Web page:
Swamp rocker Tony Joe White claims he’s a blues man at heart. The music he listened to growing up on a cotton farm were the blues of Lightnin’ Hopkins, John Lee Hooker, Charley Patton, Jimmy Reed and others. His upcoming release, Bad Mouthin’ is an unadorned tribute to those early heroes.
White gained world-wide fame 50 years ago with a pair of songs he penned. “Polk Salad Annie,” was a hit for both him and Elvis, while “Rainy Night in Georgia,” was a runaway smash for Brook Benton.
The 75 year old from Oak Grove, Louisiana breaks things down to the bare bones on the new Yep Roc Records release. “This album isn’t a dedication,” White told us. “It’s to let all the old blues men know, wherever they are, how much they influenced my music growing up. Lightnin’ Hopkins, John Lee Hooker, Muddy Waters, all them. Man, that’s all I listened to when I was growing up on that cotton farm.”
It is, in fact, White’s first album that could be called a true blues record. “This is it,” he continued. “I’ve been wanting to do it for a long time. Jody, my son, he’s doing all the producing, booking gigs across the world, and he’s just done a great job. He’s the one that dug up some of the old stuff. He found ‘Bad Mouthin’ in some old reel-to-reel box that I brought from Kingsville, Texas. He said, ‘You gotta do “Bad Mouthin.” That’s bluesy. If you’re gonna do Lighnin’ and those guys, you outta include some of your blues’.”
Most of the songs on Bad Mouthin’ are just White on guitar, harmonica, and vocals. On four of the tracks, his long-time drummer, Bryan “Fleetwood Cadillac” Owings backs him, and on a couple tunes, bassist Steve Forrest joins in.
“I just wanted to use the standard guitar and have that sound,” White said. “Then of course, I used my ’65 Strat because it sounds like anything you want. So, I pretty much kept the drums out of it. Ol’ Fleetwood though, he can play anything and was really hating to sit out.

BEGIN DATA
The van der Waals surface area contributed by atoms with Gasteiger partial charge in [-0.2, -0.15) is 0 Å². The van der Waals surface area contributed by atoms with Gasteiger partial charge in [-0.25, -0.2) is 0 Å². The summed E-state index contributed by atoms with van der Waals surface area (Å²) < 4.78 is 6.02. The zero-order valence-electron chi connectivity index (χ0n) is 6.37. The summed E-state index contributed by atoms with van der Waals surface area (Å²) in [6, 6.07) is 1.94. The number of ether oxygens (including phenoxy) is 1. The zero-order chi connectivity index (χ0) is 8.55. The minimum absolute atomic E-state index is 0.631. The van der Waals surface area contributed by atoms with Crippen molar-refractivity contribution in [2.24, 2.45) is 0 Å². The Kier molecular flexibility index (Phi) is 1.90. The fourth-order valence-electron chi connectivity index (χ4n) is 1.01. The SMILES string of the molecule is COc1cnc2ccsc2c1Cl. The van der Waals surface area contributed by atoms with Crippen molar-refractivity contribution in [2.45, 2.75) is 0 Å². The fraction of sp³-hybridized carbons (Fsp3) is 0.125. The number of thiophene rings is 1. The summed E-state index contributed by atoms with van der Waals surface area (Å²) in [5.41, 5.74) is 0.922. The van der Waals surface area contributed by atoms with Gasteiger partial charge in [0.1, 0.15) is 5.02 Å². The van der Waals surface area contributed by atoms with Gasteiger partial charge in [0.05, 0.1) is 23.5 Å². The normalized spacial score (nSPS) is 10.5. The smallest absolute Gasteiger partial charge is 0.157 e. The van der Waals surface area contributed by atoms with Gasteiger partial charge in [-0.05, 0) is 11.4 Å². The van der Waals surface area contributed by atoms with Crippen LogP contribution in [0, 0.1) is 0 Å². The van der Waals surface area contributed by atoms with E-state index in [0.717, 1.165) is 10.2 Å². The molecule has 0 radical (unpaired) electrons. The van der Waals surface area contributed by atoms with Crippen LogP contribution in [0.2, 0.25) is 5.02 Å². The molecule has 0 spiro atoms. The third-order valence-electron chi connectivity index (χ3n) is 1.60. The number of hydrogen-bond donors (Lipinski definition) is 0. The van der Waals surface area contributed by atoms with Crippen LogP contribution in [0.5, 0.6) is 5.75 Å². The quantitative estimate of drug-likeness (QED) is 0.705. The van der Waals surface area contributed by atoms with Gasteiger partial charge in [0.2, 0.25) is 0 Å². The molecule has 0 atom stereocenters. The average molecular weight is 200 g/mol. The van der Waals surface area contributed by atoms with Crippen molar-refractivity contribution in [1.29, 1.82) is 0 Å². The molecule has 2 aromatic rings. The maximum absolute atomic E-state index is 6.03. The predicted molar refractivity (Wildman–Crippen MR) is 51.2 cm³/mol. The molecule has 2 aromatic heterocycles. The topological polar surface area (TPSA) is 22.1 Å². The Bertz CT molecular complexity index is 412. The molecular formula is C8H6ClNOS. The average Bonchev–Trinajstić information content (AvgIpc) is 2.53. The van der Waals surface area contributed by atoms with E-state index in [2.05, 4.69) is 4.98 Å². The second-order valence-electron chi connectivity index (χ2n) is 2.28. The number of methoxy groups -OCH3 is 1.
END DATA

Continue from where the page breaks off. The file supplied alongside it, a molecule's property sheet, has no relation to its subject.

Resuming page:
White was living and playing in Corpus Christi, Texas when he wrote those first two hits in the 1960s. At that time, other songs such as the title track to this release, and “Sundown Blues” come from the same writing sessions.
Three other songs from the 12-song collection are TJW originals. “Stockholm Blues,” “Rich Woman Blues,” and “Cool Town Woman” all come from White’s past. Predominantly though, the album is a thank you to his early influences.
With a spartan guitar tone, and a voice as deep as the Big Muddy itself, White puts his own take on the blues classics. “I’ve hit a lot of their licks on my guitar over the years, especially Lightnin’ Hopkins,” White said. “But I sung it the way I felt. What I really like about this album is the absolute, authentic way it came out. Just my voice, harmonica and an old guitar. I feel real good on it.
Today we’re bringing you the premiere of “Boom Boom.” It’s Whites imagining of the John Lee Hooker masterpiece. When we asked White why he chose this particular song to add he told us, “Well, I’ve been a fan the whole time. These guys were heroes to me. I heard ‘Boom Boom’ way back in the late 60s, early 70s. I did an electric guitar version of it with drums, bass, and B-3 organ, back on my third album. It was kinda upbeat, and rocking you know? Pretty hot.
“This time, when we had everything set up in the barn, my son Jody said, ‘Why don’t you hit ol’ ‘Boom Boom’ one more time, just for old time’s sake?’ So this time, I did it on the Strat, and acoustic guitar. I let it slow down and have a little breathing room. It just had a great feel and I really liked it a lot. It’s one of only two songs on this album that has bass.”
On the 50th anniversary of the recording of “Polk Salad Annie,” we’re proud to bring you some true blues from the Swamp Fox himself. Give a listen to “Boom Boom,” which is available as a single today, and let us know what you think in the comments below.
*Feature image Joshua Black Wilkins